Amendment process debated at Sarasota Tiger Bay
At Sarasota Tiger Bay, moderator Morgan Bentley tosses questions at Joe Gruters, Will Robinson, Newt Newton, Tommy Gregory and Margaret Good.

Democrats argue Republicans burdened process for citizens, ignored voters' will.

Sarasota County’s Legislative Delegation gathered for summer salads and a metaphoric food fight Thursday.

At the Sarasota Tiger Bay Club, representatives offered distinctly different takes whether the 2019 Legislative Session counted as a success.

“We passed one piece of legislation after the next that appeared to be home runs,” said state Sen. Joe Gruters, a Sarasota Republican.

But Democrats called foul.

“We did more damage to public education,” said state Rep. Margaret Good, a Sarasota Democrat, of requirements to share public funding with charter schools.

“It was criminal,” said state Rep. Newt Newton of implementation for Amendment 4.

The most contention discussions surrounded constitutional amendment and new restrictions on the petition-gathering process.

Good said new restrictions on paying signature collectors and putting in place new rules on the management of petitions hurts citizens.

“It’s not right, and it’s not what I think our people wanted back at home,” she said.

Gruters said Florida’s constitution should be sacred.

“We shouldn’t be legislating by ballot,” he said.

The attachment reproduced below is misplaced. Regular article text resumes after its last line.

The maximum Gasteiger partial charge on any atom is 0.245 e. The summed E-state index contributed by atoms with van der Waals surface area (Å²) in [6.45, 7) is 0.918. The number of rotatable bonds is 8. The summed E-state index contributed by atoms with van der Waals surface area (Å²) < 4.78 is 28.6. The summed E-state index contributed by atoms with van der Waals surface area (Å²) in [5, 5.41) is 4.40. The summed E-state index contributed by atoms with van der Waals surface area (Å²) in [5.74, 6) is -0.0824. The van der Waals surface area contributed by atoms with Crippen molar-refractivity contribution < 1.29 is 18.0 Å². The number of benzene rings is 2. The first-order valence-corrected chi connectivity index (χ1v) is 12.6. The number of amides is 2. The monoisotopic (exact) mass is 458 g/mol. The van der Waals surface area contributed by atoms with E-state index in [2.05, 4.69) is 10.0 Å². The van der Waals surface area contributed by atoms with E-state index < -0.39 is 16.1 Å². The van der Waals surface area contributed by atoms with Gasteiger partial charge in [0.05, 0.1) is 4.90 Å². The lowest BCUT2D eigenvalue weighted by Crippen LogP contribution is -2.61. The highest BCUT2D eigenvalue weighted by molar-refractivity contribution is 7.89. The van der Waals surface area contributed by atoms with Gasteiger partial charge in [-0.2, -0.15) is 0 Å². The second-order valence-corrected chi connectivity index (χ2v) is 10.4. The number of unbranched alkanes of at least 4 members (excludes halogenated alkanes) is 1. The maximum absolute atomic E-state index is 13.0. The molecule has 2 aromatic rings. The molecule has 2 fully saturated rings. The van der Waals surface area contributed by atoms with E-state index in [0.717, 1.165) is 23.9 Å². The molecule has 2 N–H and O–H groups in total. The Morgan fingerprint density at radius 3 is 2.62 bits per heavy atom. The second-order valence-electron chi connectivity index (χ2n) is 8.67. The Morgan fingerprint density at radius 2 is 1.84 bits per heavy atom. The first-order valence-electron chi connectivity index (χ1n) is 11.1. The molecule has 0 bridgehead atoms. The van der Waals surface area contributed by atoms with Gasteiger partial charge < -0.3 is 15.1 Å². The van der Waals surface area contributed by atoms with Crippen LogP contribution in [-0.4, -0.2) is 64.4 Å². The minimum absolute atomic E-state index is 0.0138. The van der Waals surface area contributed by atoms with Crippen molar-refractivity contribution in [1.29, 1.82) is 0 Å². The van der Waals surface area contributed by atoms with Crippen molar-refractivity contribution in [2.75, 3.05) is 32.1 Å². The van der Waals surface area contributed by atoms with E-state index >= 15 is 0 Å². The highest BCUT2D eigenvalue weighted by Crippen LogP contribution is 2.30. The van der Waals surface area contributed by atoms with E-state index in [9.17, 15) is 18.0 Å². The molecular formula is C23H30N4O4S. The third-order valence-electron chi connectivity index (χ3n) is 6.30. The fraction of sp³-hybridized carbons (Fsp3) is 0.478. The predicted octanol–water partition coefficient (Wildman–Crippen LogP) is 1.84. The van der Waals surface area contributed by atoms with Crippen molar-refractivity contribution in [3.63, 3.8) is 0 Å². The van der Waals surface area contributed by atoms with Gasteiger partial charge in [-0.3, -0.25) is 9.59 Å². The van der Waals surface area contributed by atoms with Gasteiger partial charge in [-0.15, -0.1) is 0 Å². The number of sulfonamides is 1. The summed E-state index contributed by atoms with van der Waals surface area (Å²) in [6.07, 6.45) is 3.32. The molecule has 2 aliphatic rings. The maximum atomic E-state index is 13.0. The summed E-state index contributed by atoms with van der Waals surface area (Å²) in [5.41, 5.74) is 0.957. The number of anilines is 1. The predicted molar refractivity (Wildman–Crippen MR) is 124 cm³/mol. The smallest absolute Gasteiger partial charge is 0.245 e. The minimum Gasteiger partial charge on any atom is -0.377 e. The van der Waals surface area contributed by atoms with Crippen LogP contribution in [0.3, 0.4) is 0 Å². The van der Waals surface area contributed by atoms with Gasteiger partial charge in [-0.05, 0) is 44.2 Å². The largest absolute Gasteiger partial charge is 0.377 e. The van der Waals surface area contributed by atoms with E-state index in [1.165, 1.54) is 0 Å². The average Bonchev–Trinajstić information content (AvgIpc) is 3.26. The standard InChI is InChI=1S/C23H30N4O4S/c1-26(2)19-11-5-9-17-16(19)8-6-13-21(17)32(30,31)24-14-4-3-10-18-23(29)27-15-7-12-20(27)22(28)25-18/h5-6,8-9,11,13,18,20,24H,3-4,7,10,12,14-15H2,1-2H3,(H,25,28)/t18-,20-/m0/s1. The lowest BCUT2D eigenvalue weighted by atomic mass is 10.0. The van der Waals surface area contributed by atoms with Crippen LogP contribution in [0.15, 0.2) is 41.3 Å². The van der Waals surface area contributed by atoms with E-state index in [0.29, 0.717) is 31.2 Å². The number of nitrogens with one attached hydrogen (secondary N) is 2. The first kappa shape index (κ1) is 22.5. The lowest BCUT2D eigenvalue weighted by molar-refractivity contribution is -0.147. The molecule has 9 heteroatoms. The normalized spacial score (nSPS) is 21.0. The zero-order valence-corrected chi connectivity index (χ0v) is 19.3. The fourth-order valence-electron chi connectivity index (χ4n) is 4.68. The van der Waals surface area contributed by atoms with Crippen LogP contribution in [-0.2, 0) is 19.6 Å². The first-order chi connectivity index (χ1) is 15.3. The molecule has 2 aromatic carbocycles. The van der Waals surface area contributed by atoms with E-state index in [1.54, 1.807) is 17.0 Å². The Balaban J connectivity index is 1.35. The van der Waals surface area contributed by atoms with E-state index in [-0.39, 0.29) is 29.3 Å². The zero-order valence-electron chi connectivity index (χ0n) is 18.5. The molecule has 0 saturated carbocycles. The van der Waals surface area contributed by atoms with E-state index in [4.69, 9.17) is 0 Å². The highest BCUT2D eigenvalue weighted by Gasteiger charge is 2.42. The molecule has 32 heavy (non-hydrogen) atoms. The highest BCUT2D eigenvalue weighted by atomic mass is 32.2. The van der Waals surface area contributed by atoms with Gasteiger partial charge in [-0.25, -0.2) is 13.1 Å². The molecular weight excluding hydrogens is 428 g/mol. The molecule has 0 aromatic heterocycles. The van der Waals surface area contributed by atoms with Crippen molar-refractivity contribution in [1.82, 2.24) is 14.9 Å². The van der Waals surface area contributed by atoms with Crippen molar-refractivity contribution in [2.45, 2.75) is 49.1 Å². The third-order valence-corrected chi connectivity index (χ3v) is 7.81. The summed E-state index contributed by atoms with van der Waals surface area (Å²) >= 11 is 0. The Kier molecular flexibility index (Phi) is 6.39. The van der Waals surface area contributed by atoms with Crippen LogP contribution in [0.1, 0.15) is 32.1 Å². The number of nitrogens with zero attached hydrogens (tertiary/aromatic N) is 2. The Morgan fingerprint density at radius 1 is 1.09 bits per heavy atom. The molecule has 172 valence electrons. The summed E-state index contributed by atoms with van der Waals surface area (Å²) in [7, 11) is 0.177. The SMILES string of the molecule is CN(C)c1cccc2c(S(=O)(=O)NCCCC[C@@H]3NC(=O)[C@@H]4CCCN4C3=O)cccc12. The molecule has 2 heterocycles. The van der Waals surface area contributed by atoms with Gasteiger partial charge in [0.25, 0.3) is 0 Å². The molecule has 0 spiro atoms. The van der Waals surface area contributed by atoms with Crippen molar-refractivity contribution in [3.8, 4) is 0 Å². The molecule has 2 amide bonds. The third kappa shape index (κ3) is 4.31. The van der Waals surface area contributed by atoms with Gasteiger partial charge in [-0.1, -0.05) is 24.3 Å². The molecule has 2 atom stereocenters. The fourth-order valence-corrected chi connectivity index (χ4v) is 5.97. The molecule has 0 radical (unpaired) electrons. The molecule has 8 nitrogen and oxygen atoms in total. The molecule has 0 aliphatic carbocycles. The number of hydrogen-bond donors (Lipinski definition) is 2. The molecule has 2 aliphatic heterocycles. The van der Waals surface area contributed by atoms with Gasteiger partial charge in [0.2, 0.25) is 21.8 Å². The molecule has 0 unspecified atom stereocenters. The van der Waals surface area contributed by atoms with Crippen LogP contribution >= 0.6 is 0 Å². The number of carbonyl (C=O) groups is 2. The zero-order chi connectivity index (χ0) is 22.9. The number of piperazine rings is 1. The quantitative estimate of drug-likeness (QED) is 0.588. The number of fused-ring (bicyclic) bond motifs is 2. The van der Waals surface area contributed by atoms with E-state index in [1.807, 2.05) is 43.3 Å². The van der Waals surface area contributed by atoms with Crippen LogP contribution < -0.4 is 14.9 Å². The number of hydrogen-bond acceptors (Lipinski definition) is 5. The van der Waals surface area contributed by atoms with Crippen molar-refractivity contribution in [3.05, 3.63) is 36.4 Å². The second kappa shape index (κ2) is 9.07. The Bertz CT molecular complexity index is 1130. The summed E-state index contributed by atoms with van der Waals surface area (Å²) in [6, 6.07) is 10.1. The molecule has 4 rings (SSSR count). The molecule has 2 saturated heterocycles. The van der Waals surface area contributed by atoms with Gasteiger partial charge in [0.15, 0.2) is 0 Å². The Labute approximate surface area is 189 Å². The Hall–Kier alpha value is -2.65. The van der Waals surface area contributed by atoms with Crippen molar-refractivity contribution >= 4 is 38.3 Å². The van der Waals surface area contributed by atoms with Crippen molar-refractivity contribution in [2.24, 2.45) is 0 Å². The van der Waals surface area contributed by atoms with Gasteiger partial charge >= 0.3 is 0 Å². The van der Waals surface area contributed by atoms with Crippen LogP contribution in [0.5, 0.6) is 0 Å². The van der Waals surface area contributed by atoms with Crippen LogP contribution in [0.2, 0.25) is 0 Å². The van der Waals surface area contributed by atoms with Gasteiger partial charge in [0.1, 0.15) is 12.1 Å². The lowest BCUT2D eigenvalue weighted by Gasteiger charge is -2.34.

And he suggested some of the problems Newton had with Amendment 4 implementation related to the difficulties with affixing law in the constitution.

But Good said if conservatives care so much about the constitution, they should not the document also guarantees citizens the right to petition for amendments. That shouldn’t be so severely restricted.

Regarding Amendment 4, state Rep. Tommy Gregory, a Sarasota Republican, asserted voters should be more upset with how the measure was written.

Newton argued felons who expect their rights to be restored shouldn’t need to hire a lawyer to prove that in court. But Gregory said that could have been avoided had Amendment 4 simply restored voting rights as soon as incarceration concluded.

“What it actually says is at the completion of all terms of sentence,” Gregory noted. So while a requirement for voters to complete restitution proved controversial, it was in the amendment the whole time.

State Rep. Will Robinson, a Bradenton Republican, saw the implementing legislation when lawmakers looked at it in Criminal Justice hearings. There, legislators had to dissect what exceptions for murder and sexual assault meant.

But he also pointed at Florida Supreme Court arguments before the amendment made the ballot. There, attorneys favoring voting rights restoration said: “all fees and costs and restitution should be paid.”

“Frankly, I got emails the other way,” Robinson said, “from those saying make sure these caveats are in the implementing legislation.”

He argued this highlighted the problem with constitutional amendments. Lawmakers could debate and improve on implementing legislation, but ultimately there’s no changing the language of the amendment once it passes.

Jacob Ogles

Jacob Ogles has covered politics in Florida since 2000 for regional outlets including SRQ Magazine in Sarasota, The News-Press in Fort Myers and The Daily Commercial in Leesburg. His work has appeared nationally in The Advocate, Wired and other publications. Events like SRQ’s Where The Votes Are workshops made Ogles one of Southwest Florida’s most respected political analysts, and outlets like WWSB ABC 7 and WSRQ Sarasota have featured his insights. He can be reached at [email protected].


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